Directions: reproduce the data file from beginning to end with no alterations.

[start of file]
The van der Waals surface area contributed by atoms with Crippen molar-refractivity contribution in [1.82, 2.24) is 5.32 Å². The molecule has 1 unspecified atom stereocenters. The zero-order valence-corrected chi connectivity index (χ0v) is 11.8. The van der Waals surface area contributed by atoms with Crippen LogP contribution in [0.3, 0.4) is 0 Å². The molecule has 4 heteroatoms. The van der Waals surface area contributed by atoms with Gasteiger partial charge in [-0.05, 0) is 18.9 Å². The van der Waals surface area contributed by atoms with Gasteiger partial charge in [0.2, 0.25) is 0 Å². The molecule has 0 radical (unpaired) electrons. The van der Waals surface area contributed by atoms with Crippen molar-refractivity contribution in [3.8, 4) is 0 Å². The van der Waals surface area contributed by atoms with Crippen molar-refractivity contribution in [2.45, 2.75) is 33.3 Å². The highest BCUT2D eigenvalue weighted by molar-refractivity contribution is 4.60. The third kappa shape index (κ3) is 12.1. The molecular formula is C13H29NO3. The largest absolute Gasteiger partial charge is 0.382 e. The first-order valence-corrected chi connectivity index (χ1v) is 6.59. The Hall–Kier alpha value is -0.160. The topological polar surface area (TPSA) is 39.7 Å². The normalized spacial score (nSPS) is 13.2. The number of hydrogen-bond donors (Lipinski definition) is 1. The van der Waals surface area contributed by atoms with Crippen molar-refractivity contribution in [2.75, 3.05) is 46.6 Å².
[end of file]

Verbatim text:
The van der Waals surface area contributed by atoms with Crippen molar-refractivity contribution in [1.82, 2.24) is 5.32 Å². The molecule has 1 unspecified atom stereocenters. The zero-order valence-corrected chi connectivity index (χ0v) is 11.8. The van der Waals surface area contributed by atoms with Crippen LogP contribution in [0.3, 0.4) is 0 Å². The molecule has 4 heteroatoms. The van der Waals surface area contributed by atoms with Gasteiger partial charge in [-0.05, 0) is 18.9 Å². The van der Waals surface area contributed by atoms with Gasteiger partial charge in [0.2, 0.25) is 0 Å². The molecule has 0 radical (unpaired) electrons. The van der Waals surface area contributed by atoms with Crippen molar-refractivity contribution in [3.8, 4) is 0 Å². The van der Waals surface area contributed by atoms with Crippen molar-refractivity contribution in [2.45, 2.75) is 33.3 Å². The highest BCUT2D eigenvalue weighted by molar-refractivity contribution is 4.60. The third kappa shape index (κ3) is 12.1. The molecular formula is C13H29NO3. The largest absolute Gasteiger partial charge is 0.382 e. The first-order valence-corrected chi connectivity index (χ1v) is 6.59. The Hall–Kier alpha value is -0.160. The topological polar surface area (TPSA) is 39.7 Å². The normalized spacial score (nSPS) is 13.2. The number of hydrogen-bond donors (Lipinski definition) is 1. The van der Waals surface area contributed by atoms with Crippen molar-refractivity contribution in [2.75, 3.05) is 46.6 Å².